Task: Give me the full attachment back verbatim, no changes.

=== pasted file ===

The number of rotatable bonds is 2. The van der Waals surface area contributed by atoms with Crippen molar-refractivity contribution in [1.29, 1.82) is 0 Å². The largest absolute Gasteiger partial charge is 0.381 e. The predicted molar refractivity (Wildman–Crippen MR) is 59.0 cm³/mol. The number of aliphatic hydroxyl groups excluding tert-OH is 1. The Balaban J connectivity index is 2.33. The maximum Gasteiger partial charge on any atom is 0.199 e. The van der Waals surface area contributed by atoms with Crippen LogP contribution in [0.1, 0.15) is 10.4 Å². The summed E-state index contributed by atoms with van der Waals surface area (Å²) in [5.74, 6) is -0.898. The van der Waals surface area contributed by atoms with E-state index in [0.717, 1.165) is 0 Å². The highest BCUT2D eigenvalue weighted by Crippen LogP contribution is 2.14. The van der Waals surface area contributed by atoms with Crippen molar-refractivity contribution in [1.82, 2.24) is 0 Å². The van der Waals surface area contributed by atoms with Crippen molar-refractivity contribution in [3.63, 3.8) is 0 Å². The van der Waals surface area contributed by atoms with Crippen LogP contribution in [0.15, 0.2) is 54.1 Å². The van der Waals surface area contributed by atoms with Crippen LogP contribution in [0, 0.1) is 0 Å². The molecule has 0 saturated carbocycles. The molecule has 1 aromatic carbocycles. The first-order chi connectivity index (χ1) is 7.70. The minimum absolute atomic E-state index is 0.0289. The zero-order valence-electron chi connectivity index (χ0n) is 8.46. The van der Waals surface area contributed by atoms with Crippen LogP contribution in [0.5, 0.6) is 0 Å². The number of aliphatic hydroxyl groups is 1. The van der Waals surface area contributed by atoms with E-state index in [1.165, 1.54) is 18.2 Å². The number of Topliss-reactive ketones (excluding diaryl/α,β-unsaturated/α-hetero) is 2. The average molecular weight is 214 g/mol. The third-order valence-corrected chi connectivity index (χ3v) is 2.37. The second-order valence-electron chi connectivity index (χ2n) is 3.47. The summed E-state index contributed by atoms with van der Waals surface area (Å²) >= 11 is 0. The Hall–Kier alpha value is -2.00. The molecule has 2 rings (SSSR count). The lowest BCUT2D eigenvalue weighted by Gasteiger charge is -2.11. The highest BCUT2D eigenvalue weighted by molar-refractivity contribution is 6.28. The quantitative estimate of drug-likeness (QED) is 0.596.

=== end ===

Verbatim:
The number of rotatable bonds is 2. The van der Waals surface area contributed by atoms with Crippen molar-refractivity contribution in [1.29, 1.82) is 0 Å². The largest absolute Gasteiger partial charge is 0.381 e. The predicted molar refractivity (Wildman–Crippen MR) is 59.0 cm³/mol. The number of aliphatic hydroxyl groups excluding tert-OH is 1. The Balaban J connectivity index is 2.33. The maximum Gasteiger partial charge on any atom is 0.199 e. The van der Waals surface area contributed by atoms with Crippen LogP contribution in [0.1, 0.15) is 10.4 Å². The summed E-state index contributed by atoms with van der Waals surface area (Å²) in [5.74, 6) is -0.898. The van der Waals surface area contributed by atoms with E-state index in [0.717, 1.165) is 0 Å². The highest BCUT2D eigenvalue weighted by Crippen LogP contribution is 2.14. The van der Waals surface area contributed by atoms with Crippen molar-refractivity contribution in [1.82, 2.24) is 0 Å². The van der Waals surface area contributed by atoms with Crippen molar-refractivity contribution in [3.63, 3.8) is 0 Å². The van der Waals surface area contributed by atoms with Crippen LogP contribution in [0.15, 0.2) is 54.1 Å². The van der Waals surface area contributed by atoms with Crippen LogP contribution in [0, 0.1) is 0 Å². The molecule has 0 saturated carbocycles. The molecule has 1 aromatic carbocycles. The first-order chi connectivity index (χ1) is 7.70. The minimum absolute atomic E-state index is 0.0289. The zero-order valence-electron chi connectivity index (χ0n) is 8.46. The van der Waals surface area contributed by atoms with Crippen LogP contribution in [0.5, 0.6) is 0 Å². The number of aliphatic hydroxyl groups is 1. The van der Waals surface area contributed by atoms with E-state index in [1.165, 1.54) is 18.2 Å². The number of Topliss-reactive ketones (excluding diaryl/α,β-unsaturated/α-hetero) is 2. The average molecular weight is 214 g/mol. The third-order valence-corrected chi connectivity index (χ3v) is 2.37. The second-order valence-electron chi connectivity index (χ2n) is 3.47. The summed E-state index contributed by atoms with van der Waals surface area (Å²) >= 11 is 0. The Hall–Kier alpha value is -2.00. The molecule has 2 rings (SSSR count). The lowest BCUT2D eigenvalue weighted by Gasteiger charge is -2.11. The highest BCUT2D eigenvalue weighted by molar-refractivity contribution is 6.28. The quantitative estimate of drug-likeness (QED) is 0.596.